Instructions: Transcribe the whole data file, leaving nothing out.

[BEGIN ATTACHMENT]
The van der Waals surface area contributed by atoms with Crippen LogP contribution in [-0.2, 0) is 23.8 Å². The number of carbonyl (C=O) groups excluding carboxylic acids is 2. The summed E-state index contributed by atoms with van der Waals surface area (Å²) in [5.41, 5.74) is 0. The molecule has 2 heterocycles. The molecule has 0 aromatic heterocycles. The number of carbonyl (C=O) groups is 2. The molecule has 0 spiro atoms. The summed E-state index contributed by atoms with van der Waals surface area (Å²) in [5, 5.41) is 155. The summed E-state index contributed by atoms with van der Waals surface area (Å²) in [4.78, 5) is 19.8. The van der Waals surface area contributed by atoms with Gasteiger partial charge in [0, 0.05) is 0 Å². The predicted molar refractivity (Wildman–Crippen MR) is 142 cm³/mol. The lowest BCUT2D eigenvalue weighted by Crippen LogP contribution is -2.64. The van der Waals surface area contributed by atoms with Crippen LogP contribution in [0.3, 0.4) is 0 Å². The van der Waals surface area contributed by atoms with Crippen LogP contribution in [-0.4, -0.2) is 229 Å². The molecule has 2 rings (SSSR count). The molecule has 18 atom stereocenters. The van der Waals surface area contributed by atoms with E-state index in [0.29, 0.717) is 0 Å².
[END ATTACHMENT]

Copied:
The van der Waals surface area contributed by atoms with Crippen LogP contribution in [-0.2, 0) is 23.8 Å². The number of carbonyl (C=O) groups excluding carboxylic acids is 2. The summed E-state index contributed by atoms with van der Waals surface area (Å²) in [5.41, 5.74) is 0. The molecule has 2 heterocycles. The molecule has 0 aromatic heterocycles. The number of carbonyl (C=O) groups is 2. The molecule has 0 spiro atoms. The summed E-state index contributed by atoms with van der Waals surface area (Å²) in [5, 5.41) is 155. The summed E-state index contributed by atoms with van der Waals surface area (Å²) in [4.78, 5) is 19.8. The van der Waals surface area contributed by atoms with Gasteiger partial charge in [0, 0.05) is 0 Å². The predicted molar refractivity (Wildman–Crippen MR) is 142 cm³/mol. The lowest BCUT2D eigenvalue weighted by Crippen LogP contribution is -2.64. The van der Waals surface area contributed by atoms with Crippen LogP contribution in [0.3, 0.4) is 0 Å². The van der Waals surface area contributed by atoms with Crippen LogP contribution in [-0.4, -0.2) is 229 Å². The molecule has 2 rings (SSSR count). The molecule has 18 atom stereocenters. The van der Waals surface area contributed by atoms with E-state index in [0.29, 0.717) is 0 Å².